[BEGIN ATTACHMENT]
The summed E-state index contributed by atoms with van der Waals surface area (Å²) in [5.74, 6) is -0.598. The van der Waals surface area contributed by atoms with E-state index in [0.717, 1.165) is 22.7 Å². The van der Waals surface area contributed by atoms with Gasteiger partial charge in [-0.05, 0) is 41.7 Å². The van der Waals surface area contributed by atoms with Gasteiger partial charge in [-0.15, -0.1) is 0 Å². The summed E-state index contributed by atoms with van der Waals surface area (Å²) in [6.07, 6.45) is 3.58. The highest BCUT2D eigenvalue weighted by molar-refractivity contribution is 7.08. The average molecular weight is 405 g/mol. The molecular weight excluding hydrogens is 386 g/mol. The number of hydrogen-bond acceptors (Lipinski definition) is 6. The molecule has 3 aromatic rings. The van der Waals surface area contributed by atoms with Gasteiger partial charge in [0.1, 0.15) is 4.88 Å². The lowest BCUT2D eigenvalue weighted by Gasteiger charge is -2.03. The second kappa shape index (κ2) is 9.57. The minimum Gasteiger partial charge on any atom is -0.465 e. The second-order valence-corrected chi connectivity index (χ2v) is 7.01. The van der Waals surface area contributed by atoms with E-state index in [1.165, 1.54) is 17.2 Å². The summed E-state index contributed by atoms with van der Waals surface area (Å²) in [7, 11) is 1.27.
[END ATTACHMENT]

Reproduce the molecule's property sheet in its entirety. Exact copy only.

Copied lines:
The summed E-state index contributed by atoms with van der Waals surface area (Å²) in [5.74, 6) is -0.598. The van der Waals surface area contributed by atoms with E-state index in [0.717, 1.165) is 22.7 Å². The van der Waals surface area contributed by atoms with Gasteiger partial charge in [-0.05, 0) is 41.7 Å². The van der Waals surface area contributed by atoms with Gasteiger partial charge in [-0.15, -0.1) is 0 Å². The summed E-state index contributed by atoms with van der Waals surface area (Å²) in [6.07, 6.45) is 3.58. The highest BCUT2D eigenvalue weighted by molar-refractivity contribution is 7.08. The average molecular weight is 405 g/mol. The molecular weight excluding hydrogens is 386 g/mol. The number of hydrogen-bond acceptors (Lipinski definition) is 6. The molecule has 3 aromatic rings. The van der Waals surface area contributed by atoms with Gasteiger partial charge in [0.1, 0.15) is 4.88 Å². The lowest BCUT2D eigenvalue weighted by Gasteiger charge is -2.03. The second kappa shape index (κ2) is 9.57. The minimum Gasteiger partial charge on any atom is -0.465 e. The second-order valence-corrected chi connectivity index (χ2v) is 7.01. The van der Waals surface area contributed by atoms with E-state index in [1.165, 1.54) is 17.2 Å². The summed E-state index contributed by atoms with van der Waals surface area (Å²) in [7, 11) is 1.27.